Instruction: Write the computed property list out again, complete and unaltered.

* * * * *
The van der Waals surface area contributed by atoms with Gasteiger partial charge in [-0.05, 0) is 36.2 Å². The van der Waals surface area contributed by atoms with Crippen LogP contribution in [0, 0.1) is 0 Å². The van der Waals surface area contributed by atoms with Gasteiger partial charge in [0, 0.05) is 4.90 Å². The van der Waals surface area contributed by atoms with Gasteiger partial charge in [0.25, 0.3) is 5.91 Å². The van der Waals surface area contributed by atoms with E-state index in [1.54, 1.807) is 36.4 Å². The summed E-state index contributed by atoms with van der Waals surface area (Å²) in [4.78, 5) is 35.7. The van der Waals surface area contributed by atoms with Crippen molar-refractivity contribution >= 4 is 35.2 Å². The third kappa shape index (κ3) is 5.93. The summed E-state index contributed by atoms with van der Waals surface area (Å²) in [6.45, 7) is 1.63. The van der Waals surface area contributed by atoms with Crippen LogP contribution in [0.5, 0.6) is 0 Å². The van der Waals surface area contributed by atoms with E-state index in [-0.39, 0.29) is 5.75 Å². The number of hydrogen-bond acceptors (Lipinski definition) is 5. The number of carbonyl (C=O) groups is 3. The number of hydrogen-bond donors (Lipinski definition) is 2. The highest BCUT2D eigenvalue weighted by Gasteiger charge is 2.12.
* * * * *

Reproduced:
The van der Waals surface area contributed by atoms with Gasteiger partial charge in [-0.05, 0) is 36.2 Å². The van der Waals surface area contributed by atoms with Crippen LogP contribution in [0, 0.1) is 0 Å². The van der Waals surface area contributed by atoms with Gasteiger partial charge in [0, 0.05) is 4.90 Å². The van der Waals surface area contributed by atoms with Gasteiger partial charge in [0.25, 0.3) is 5.91 Å². The van der Waals surface area contributed by atoms with E-state index in [1.54, 1.807) is 36.4 Å². The summed E-state index contributed by atoms with van der Waals surface area (Å²) in [4.78, 5) is 35.7. The van der Waals surface area contributed by atoms with Crippen molar-refractivity contribution >= 4 is 35.2 Å². The third kappa shape index (κ3) is 5.93. The summed E-state index contributed by atoms with van der Waals surface area (Å²) in [6.45, 7) is 1.63. The van der Waals surface area contributed by atoms with Crippen LogP contribution in [0.5, 0.6) is 0 Å². The van der Waals surface area contributed by atoms with E-state index in [-0.39, 0.29) is 5.75 Å². The number of hydrogen-bond acceptors (Lipinski definition) is 5. The number of carbonyl (C=O) groups is 3. The number of hydrogen-bond donors (Lipinski definition) is 2. The highest BCUT2D eigenvalue weighted by Gasteiger charge is 2.12.